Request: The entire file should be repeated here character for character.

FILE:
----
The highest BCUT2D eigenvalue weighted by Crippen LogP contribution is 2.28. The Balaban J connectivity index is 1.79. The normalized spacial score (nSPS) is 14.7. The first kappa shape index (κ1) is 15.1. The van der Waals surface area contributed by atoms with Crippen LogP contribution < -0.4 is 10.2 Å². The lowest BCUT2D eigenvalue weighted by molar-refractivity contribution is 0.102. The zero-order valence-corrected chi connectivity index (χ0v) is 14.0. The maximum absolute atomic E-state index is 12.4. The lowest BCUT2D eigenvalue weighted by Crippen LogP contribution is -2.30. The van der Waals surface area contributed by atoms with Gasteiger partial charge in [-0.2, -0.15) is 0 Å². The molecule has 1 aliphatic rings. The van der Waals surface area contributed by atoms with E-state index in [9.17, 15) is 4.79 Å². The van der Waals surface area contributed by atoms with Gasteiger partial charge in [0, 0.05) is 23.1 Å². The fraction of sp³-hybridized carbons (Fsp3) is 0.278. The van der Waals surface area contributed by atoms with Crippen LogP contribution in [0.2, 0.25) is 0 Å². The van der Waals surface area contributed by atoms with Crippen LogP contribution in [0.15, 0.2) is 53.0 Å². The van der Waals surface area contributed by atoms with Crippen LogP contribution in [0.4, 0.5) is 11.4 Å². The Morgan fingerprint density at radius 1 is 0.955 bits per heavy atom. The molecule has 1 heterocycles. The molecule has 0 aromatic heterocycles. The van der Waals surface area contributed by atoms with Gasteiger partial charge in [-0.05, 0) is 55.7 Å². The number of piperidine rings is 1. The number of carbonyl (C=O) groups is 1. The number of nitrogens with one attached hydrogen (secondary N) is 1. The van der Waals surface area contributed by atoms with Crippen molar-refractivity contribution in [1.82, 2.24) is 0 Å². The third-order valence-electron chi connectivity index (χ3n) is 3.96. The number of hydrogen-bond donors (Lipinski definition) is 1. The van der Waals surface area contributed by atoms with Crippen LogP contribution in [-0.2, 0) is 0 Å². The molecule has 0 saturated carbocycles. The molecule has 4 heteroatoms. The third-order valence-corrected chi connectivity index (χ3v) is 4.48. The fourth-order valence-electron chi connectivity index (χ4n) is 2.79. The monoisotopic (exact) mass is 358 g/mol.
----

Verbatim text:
The highest BCUT2D eigenvalue weighted by Crippen LogP contribution is 2.28. The Balaban J connectivity index is 1.79. The normalized spacial score (nSPS) is 14.7. The first kappa shape index (κ1) is 15.1. The van der Waals surface area contributed by atoms with Crippen LogP contribution < -0.4 is 10.2 Å². The lowest BCUT2D eigenvalue weighted by molar-refractivity contribution is 0.102. The zero-order valence-corrected chi connectivity index (χ0v) is 14.0. The maximum absolute atomic E-state index is 12.4. The lowest BCUT2D eigenvalue weighted by Crippen LogP contribution is -2.30. The van der Waals surface area contributed by atoms with Gasteiger partial charge in [-0.2, -0.15) is 0 Å². The molecule has 1 aliphatic rings. The van der Waals surface area contributed by atoms with E-state index in [9.17, 15) is 4.79 Å². The van der Waals surface area contributed by atoms with Gasteiger partial charge in [0, 0.05) is 23.1 Å². The fraction of sp³-hybridized carbons (Fsp3) is 0.278. The van der Waals surface area contributed by atoms with Crippen LogP contribution in [0.2, 0.25) is 0 Å². The van der Waals surface area contributed by atoms with Crippen LogP contribution in [0.15, 0.2) is 53.0 Å². The van der Waals surface area contributed by atoms with Crippen LogP contribution in [0.4, 0.5) is 11.4 Å². The Morgan fingerprint density at radius 1 is 0.955 bits per heavy atom. The molecule has 1 heterocycles. The molecule has 0 aromatic heterocycles. The van der Waals surface area contributed by atoms with Gasteiger partial charge in [-0.05, 0) is 55.7 Å². The number of piperidine rings is 1. The number of carbonyl (C=O) groups is 1. The number of nitrogens with one attached hydrogen (secondary N) is 1. The van der Waals surface area contributed by atoms with Crippen molar-refractivity contribution in [1.82, 2.24) is 0 Å². The third-order valence-electron chi connectivity index (χ3n) is 3.96. The number of hydrogen-bond donors (Lipinski definition) is 1. The van der Waals surface area contributed by atoms with Crippen LogP contribution in [-0.2, 0) is 0 Å². The molecule has 0 saturated carbocycles. The molecule has 4 heteroatoms. The third-order valence-corrected chi connectivity index (χ3v) is 4.48. The fourth-order valence-electron chi connectivity index (χ4n) is 2.79. The monoisotopic (exact) mass is 358 g/mol.